Elevating Healthy Meals with a Caribbean Foundation
By: Feli Musing
Caribbean culture can be just as delicious as it is vibrant. Though prominent sweet dishes such as porridge, pone, and black cake are staples in the islands, savory foods are worth their weight in gold. No matter which island’s cuisine I’ve eaten, the greens are always flavorful. With a Jamaican background, there are some simple and accessible ingredients we use that can elevate any simple healthy recipe to the next level. Here are six ingredients that I’d suggest you keep in your kitchen all year round to create a flavor explosion that may leave reggae lingering on your tongue.
Onion, Scallion, Garlic, and Thyme. Oh my!
Onion can be pungent in taste when raw, but that mellows out once cooked. It actually contains quite a bit of sweetness, which makes it a great component for any dish. My favorite onions for cooking are yellow onions and white onions. Pickled preparations such as escovitch work well as they combine acid and the texture of nutrient-dense onion all in one.
Scallion often referred to as green onion, is milder in taste than onion. The flavor profile is different enough that adding it to a dish with onions will not be overwhelming. The vibrant green color and riboflavin content makes scallion an outstanding ingredient.
Garlic is by far an ingredient held with high regard across the world. The umami flavor of garlic is prominent throughout Caribbean cuisine. In my mind, there is no limit to how much garlic you can add to a dish. Garlic is also great for digestion and the immune system. Some people even drink tea with garlic when they have a cold.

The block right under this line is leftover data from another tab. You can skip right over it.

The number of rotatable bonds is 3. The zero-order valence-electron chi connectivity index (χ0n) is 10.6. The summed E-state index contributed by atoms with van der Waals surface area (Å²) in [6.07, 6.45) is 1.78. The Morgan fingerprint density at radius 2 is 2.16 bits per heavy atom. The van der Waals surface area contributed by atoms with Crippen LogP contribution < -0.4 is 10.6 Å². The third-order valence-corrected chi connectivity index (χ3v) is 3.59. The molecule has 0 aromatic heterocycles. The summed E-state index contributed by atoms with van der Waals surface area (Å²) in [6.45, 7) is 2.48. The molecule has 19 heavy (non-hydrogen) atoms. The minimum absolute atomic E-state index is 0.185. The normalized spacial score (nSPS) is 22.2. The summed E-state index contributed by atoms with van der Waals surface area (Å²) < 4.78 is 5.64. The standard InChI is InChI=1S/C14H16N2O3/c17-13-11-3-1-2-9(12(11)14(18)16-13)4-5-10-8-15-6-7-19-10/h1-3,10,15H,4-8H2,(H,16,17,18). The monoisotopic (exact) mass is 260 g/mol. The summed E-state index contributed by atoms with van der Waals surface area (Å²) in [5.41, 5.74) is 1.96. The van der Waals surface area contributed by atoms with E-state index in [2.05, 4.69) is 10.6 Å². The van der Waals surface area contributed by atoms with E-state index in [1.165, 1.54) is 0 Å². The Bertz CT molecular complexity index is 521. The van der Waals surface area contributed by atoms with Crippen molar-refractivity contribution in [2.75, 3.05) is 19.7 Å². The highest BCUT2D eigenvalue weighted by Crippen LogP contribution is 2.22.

Thyme is honestly an amazing herb. It’s notable fragrance and flavor can really bring dishes together. My preference is to use the fresh thyme, or fresh thyme sprigs that I’ve dried myself. They taste so much different than the dried thyme found on market shelves. From broad leaf to fine leaf varieties, thyme is packed with vitamins and minerals such as Vitamin A and calcium. As a fat-soluble herb, a bit of oil can really bring out the flavor even more.
Scotch Bonnet Pepper and Tomato fi likkle broughta (for a little extra).
Scotch bonnet pepper brings both heat and delightful flavor in an array of colors and heat levels. If you can’t find scotch bonnet peppers, you can use habanero peppers for a similar flavor profile. Not everyone adores these hot country peppas (peppers), but spiciness aside, the taste is one that will ignite a flavor profile that black pepper alone cannot achieve. The vitamins A, B, and C content is also a plus.
Tomato adds juiciness and acid to many cooked and raw dishes. Plum tomatoes (widely known as plummy tomatoes in Jamaica) and salad tomatoes are more popular varieties in Jamaican cooking. An ingredient as versatile as this fruit can mesh well with raw dishes, cooked dishes, mild dishes, and spicier dishes alike. They are also an excellent source of vitamin C and beneficial antioxidants.
Every aforementioned ingredient except tomato was used in this kale, okra, and saltfish meal I made some time ago. It was quite delicious.
These flavor elevating ingredients can be diced and sautéed together in any oil or butter of your choice as a base for anything from callaloo and kale to saltfish (salted codfish). I am often asked what I put in vegetable dishes and burgers to make them taste so good. The honest answer is I go back to my Jamaican roots and apply Caribbean techniques and flavors to healthy food options that can considerably enhance healthy meals. Ginger, pimento seeds (allspice), and sweet peppers (bell peppers) are also fan favorites, but you can’t go wrong by starting with these six ingredients. As always, you can add nuff (a lot) or a toops (a little) of each of these ingredients. It depends on the flavor you’re looking for at the time. You definitely won’t be disappointed. Happy cooking!
All 6 of these ingredients are lovely in turkey meatballs and sauces like these gluten-free turkey meatballs with spaghetti squash and arugula.
Disclaimer: All photos taken are owned by Feli Musing. Kindly cite this blog post upon the use of these images. Thank you.